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Both La Conchita, the Church of the Immaculate Conception, and the Casa de Bellas Artes (to the right in the photo above) date-back to the 17th century. The casa was home to numerous owners of the textile factory, known as La Magdalena. Among them were many members of the original Contreras family. Thus it was known as the casa patronal, or more simply as the “boss’s house.” The Church of the Immaculate Conception next door had been a small family chapel. As the factory increased its crew of workers, the church was expanded to include more and more of them.
The home was recognized as a historical property by the National Institute of Anthropology and History. An extensive restoration process began and this revealed much older floors and a staircase which had been unknown for generations. Textile production in the area lasted until the 1970s when the “La Magdalena” finally closed shop. The Casa de Bellas Artes opened in 1979 to the public.
The arts center today is named for the composer and violinist José Juventino Policarpo Rosas Cadenas (1868 – 1894). He is said to have written his most famous waltz “Along the spring,” later called “Sobre las olas,” (Above the Waves), inspired by sounds of pecking birds and water flowing from the mill outside this very house. Averting the army after deserting in 1888, he would die just six years later at the young age of 26.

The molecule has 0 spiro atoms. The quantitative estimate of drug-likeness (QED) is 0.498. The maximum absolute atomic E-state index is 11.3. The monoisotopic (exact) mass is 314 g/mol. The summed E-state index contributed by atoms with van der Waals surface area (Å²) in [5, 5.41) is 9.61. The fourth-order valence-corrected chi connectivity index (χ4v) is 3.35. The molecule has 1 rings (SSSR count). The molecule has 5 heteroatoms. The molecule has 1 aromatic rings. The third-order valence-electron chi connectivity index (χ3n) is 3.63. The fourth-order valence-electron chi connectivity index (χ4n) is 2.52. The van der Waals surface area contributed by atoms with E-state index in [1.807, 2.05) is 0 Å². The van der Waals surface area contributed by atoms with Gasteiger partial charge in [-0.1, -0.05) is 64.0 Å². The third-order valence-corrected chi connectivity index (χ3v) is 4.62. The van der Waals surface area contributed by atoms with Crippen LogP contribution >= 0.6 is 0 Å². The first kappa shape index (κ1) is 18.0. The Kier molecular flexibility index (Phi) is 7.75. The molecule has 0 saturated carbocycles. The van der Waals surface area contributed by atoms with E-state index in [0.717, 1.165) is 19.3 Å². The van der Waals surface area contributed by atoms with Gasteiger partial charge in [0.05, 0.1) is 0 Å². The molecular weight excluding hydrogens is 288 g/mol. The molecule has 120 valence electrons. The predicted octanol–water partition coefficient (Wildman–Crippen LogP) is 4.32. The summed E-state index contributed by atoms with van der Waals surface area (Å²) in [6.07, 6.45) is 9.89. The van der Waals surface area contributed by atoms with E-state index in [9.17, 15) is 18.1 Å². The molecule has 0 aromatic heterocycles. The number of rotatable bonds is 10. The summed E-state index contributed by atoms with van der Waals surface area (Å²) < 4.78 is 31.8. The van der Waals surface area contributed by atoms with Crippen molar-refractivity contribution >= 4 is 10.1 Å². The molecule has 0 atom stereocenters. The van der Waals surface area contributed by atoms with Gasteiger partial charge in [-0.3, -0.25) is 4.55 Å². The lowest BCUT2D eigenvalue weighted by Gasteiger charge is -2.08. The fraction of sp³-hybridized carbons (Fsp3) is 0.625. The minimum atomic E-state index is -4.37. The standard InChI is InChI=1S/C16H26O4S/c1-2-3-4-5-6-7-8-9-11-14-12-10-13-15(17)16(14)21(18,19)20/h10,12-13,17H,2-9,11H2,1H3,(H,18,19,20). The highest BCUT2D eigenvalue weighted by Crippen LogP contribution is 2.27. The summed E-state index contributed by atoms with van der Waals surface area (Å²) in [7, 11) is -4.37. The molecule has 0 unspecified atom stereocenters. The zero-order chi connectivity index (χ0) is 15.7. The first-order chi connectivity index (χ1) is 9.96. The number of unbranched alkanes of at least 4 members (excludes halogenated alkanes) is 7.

Today the casa offers workshops in painting, music, drawing, and is especially well-regarded as a center for dance. The property was for many years the center of the work belonging to the Contreras family, where woolen cloths were made and it was one of the many factories and industry that took advantage of the riverbed, giving economic prosperity to the area.
The Casa and La Conchita church are just a few minutes walk from the Foro Cultural de la Magdalena Conteras.
Hours: Monday through Friday 9 a.m. to 8 p.m., Saturdays 9 a.m. to 4 p.m.
One of the most beloved of city neighborhoods makes an excellent daytrip, too.
The rugged slopes beneath Mazatepetl are home to San Bernabé Ocotepec, and old and most curious pueblito.
One of the great original towns of Magdalena Contreras, San Nicolás Totolapan has a history as deep as any.